Only when a culture of accountability is followed, where a clear understanding is attained that the identification and management of risk is the responsibility of every person, can the compliance commitments and risk management be truly met, for delivering the same to the shareholders and consumers. This requires bringing forth such a culture which focuses on accountability as being the priority and as being essential, along with assessing the risk management model and framework of the company. This requires each person to know who has the responsibility of understanding and addressing the risks in every part of the company. The leaders need to understand the risks which are being faced by the businesses, and for which they are responsible. There is a need for the risk professionals to support the managers and the employees in process of mitigating risks. Apart from the enterprise oversight, it is important o analyse the risk as an aggregate across the company. The significance given to risk management in accountability can be further elucidated through some examples. For instance, the leader often do not communicate their mistakes or the ones which are externally, as it is taken as a punishment or sense of failure by the leader.  However, there is a need to realize that open communication is a big opportunity for sharing the risk awareness and in assisting others from falling in the same pit. Another potential example is where the employees are not clear on the risk tolerance of the company, which results in them getting mixed signals regarding risk; this is a major threat towards the culture of accountability (Grosslight, 2010).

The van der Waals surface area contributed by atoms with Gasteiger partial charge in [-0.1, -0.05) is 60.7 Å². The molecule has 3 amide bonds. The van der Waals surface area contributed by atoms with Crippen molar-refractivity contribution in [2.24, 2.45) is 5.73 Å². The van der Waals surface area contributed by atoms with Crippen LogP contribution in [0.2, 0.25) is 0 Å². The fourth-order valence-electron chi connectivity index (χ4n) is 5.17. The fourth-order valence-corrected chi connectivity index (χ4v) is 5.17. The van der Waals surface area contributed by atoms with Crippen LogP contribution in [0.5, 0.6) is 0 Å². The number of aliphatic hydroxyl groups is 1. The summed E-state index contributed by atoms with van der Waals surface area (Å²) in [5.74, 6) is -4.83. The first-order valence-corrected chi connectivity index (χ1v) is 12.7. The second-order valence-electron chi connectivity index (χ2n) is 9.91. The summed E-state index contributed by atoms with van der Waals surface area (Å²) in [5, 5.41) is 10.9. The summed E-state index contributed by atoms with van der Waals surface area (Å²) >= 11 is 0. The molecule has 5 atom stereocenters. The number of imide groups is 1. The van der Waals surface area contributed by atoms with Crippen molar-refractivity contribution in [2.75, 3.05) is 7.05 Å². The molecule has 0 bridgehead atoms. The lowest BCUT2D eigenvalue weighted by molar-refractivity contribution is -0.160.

FIFA’s Risk Management Frameworks and Theories